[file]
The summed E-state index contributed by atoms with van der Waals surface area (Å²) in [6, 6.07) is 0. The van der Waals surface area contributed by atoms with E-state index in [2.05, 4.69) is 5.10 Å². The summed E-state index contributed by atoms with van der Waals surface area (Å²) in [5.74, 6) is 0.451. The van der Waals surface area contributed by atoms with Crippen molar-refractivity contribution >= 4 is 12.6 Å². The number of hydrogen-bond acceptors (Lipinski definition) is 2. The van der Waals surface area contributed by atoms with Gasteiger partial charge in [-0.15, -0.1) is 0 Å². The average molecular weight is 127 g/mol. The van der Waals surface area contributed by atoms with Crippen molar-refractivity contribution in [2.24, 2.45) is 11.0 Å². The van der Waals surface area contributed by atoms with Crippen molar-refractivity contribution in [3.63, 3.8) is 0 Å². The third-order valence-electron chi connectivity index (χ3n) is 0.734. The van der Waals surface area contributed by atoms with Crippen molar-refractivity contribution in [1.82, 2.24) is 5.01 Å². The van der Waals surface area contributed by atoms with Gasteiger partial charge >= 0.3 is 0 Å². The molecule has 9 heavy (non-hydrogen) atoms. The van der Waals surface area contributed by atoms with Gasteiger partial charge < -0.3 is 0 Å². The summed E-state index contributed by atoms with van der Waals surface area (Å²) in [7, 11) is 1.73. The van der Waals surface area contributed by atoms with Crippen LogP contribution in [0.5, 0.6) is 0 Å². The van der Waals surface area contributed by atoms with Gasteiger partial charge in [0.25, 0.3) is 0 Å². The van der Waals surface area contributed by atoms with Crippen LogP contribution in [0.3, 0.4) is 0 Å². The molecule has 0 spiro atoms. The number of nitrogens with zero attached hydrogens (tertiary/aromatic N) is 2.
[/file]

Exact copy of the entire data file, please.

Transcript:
The summed E-state index contributed by atoms with van der Waals surface area (Å²) in [6, 6.07) is 0. The van der Waals surface area contributed by atoms with E-state index in [2.05, 4.69) is 5.10 Å². The summed E-state index contributed by atoms with van der Waals surface area (Å²) in [5.74, 6) is 0.451. The van der Waals surface area contributed by atoms with Crippen molar-refractivity contribution >= 4 is 12.6 Å². The number of hydrogen-bond acceptors (Lipinski definition) is 2. The van der Waals surface area contributed by atoms with Gasteiger partial charge in [-0.15, -0.1) is 0 Å². The average molecular weight is 127 g/mol. The van der Waals surface area contributed by atoms with Crippen molar-refractivity contribution in [2.24, 2.45) is 11.0 Å². The van der Waals surface area contributed by atoms with Crippen molar-refractivity contribution in [3.63, 3.8) is 0 Å². The third-order valence-electron chi connectivity index (χ3n) is 0.734. The van der Waals surface area contributed by atoms with Crippen molar-refractivity contribution in [1.82, 2.24) is 5.01 Å². The van der Waals surface area contributed by atoms with Gasteiger partial charge >= 0.3 is 0 Å². The molecule has 9 heavy (non-hydrogen) atoms. The van der Waals surface area contributed by atoms with Gasteiger partial charge < -0.3 is 0 Å². The summed E-state index contributed by atoms with van der Waals surface area (Å²) in [7, 11) is 1.73. The van der Waals surface area contributed by atoms with Crippen LogP contribution in [0.5, 0.6) is 0 Å². The van der Waals surface area contributed by atoms with Gasteiger partial charge in [0.25, 0.3) is 0 Å². The van der Waals surface area contributed by atoms with Crippen LogP contribution in [0.3, 0.4) is 0 Å². The molecule has 0 spiro atoms. The number of nitrogens with zero attached hydrogens (tertiary/aromatic N) is 2.